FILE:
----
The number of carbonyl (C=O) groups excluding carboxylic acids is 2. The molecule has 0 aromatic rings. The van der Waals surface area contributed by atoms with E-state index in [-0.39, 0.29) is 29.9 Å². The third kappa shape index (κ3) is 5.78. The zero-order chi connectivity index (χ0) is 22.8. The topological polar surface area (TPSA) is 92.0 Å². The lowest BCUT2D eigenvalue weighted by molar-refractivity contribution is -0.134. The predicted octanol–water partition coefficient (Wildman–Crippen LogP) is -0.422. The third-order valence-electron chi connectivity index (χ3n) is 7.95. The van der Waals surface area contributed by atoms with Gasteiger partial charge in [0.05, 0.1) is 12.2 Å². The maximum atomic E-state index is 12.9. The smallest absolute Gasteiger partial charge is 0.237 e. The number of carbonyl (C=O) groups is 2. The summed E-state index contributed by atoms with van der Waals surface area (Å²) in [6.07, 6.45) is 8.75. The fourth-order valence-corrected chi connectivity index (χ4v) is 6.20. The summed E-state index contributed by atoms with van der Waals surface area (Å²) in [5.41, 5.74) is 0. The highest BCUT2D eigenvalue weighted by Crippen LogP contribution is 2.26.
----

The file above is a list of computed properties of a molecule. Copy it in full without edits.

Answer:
The number of carbonyl (C=O) groups excluding carboxylic acids is 2. The molecule has 0 aromatic rings. The van der Waals surface area contributed by atoms with E-state index in [-0.39, 0.29) is 29.9 Å². The third kappa shape index (κ3) is 5.78. The zero-order chi connectivity index (χ0) is 22.8. The topological polar surface area (TPSA) is 92.0 Å². The lowest BCUT2D eigenvalue weighted by molar-refractivity contribution is -0.134. The predicted octanol–water partition coefficient (Wildman–Crippen LogP) is -0.422. The third-order valence-electron chi connectivity index (χ3n) is 7.95. The van der Waals surface area contributed by atoms with Gasteiger partial charge in [0.05, 0.1) is 12.2 Å². The maximum atomic E-state index is 12.9. The smallest absolute Gasteiger partial charge is 0.237 e. The number of carbonyl (C=O) groups is 2. The summed E-state index contributed by atoms with van der Waals surface area (Å²) in [6.07, 6.45) is 8.75. The fourth-order valence-corrected chi connectivity index (χ4v) is 6.20. The summed E-state index contributed by atoms with van der Waals surface area (Å²) in [5.41, 5.74) is 0. The highest BCUT2D eigenvalue weighted by Crippen LogP contribution is 2.26.